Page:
However, scientific evidence has shown there are certain factors that have been linked with autism, including:
- Having a sibling with ASD.
- Advanced parental age at conception (both parents).
- Certain genetic conditions (ex: Down syndrome, Fragile X syndrome, and Rett syndrome).
- Premature birth, especially before 26 weeks gestation or low birth weight.
- Certain difficulties during birth, especially oxygen deprivation.
Autism is a life-long condition that cannot be cured. However, autism symptoms can be addressed by teaching strategies to increase independence and improve the overall quality of life.
Diagnosing autism spectrum disorder (ASD) can be difficult because there is no medical test, like a blood test, to diagnose the disorder.
Most children are screened for autism by their primary care physician. If the doctor suspects signs of ASD, they will likely make a referral to a specialist who can evaluate and deliver an official autism diagnosis.
The specialist’s diagnosis is based on an assessment that evaluates the child’s communication and language skills, social skills, daily living skills, behavioral issues, and sensory processing issues. The specialist will also observe the child completing directed activities and interview the parents.
Diagnosing children with ASD as early as possible is critical to ensure children receive the services and support they need to reach their full potential.
- Avoiding eye contact
- No speech or delayed speech
- Loss of previously acquired speech
- Repeating words or phrases
- Repetitive motor behaviors (hand flapping, spinning in circles, rocking back and forth, etc.)
- Difficulty with transitions
- Not responding to name
- Limited use of gestures (ex. waving, pointing)
- Hypersensitivity to sounds, lights, and textures
- Obsessive interests or insisting on doing actions in the same way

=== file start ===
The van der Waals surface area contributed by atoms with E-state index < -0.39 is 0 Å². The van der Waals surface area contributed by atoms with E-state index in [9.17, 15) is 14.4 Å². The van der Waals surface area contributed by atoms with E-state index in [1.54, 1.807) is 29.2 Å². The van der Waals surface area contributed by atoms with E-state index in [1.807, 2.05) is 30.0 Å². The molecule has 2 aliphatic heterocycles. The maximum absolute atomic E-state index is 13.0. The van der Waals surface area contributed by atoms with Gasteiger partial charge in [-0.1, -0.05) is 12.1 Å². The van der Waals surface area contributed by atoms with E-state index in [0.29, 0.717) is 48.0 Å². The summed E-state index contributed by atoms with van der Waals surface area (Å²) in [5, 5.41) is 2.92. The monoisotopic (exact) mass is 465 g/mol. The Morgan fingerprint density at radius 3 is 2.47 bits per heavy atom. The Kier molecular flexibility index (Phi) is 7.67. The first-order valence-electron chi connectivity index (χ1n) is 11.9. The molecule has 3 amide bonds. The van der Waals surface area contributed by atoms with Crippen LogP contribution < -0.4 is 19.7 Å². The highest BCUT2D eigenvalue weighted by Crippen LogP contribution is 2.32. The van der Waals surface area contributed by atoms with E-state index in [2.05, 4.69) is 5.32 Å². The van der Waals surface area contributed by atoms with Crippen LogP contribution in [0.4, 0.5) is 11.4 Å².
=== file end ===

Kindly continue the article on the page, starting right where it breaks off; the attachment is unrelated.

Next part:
- Lack of social skills or avoiding interaction with others
- Delayed or limited imaginary play (e.g., lining up toy cars instead of playing with them)
- Prefers playing alone
- Challenging or aggressive behaviors
- Extremely picky eating habits
- Unusual sleeping habits
- Cognitive impairments
- Delay in motor skills
Applied Behavior Analysis (ABA) is one such behavior-based intervention and can help children with autism develop skills that improve their daily living skills, social and communication skills, and educational and occupational skills. ABA can also address challenging behaviors that interfere with their development, safety, and well-being.
ABA therapy should include parent training or parent coaching services to help parents learn strategies that support their child’s behaviors and development at home.
There are no known medications that treat Autism directly. However, your child’s doctor may recommend medication for other symptoms, including hyperactivity, irritability, or sleeping problems.
ABA therapy is an evidence-based intervention that can be an effective treatment for other concerns, such as ADHD, learning difficulties, and other challenges.
ABA therapy is administered by Board Certified Behavior Analysts (BCBA) and Registered Behavior Technicians (RBT) that help your child develop skills they can use in their everyday life to function more independently.
Data collection and progress monitoring activities are used to track your child’s progress to ensure they’re receiving effective services. Meaningful treatment goals for your child are created to improve skills at home, at school, and in the community.
Collaboration with parents is essential to the child’s success in ABA!
Most major insurance plans as well as Medicaid cover ABA therapy. Constellation Kids accepts most major insurance providers and we have experienced insurance specialists on staff that can help you navigate the process of funding your ABA services with your insurance coverage.
In addition, our staff can help you determine the exact coverage eligibility and benefits that your insurance provider offers.
If your child has many of the potential signs of autism listed above but does not have a diagnosis, please contact your child’s primary physician for an evaluation.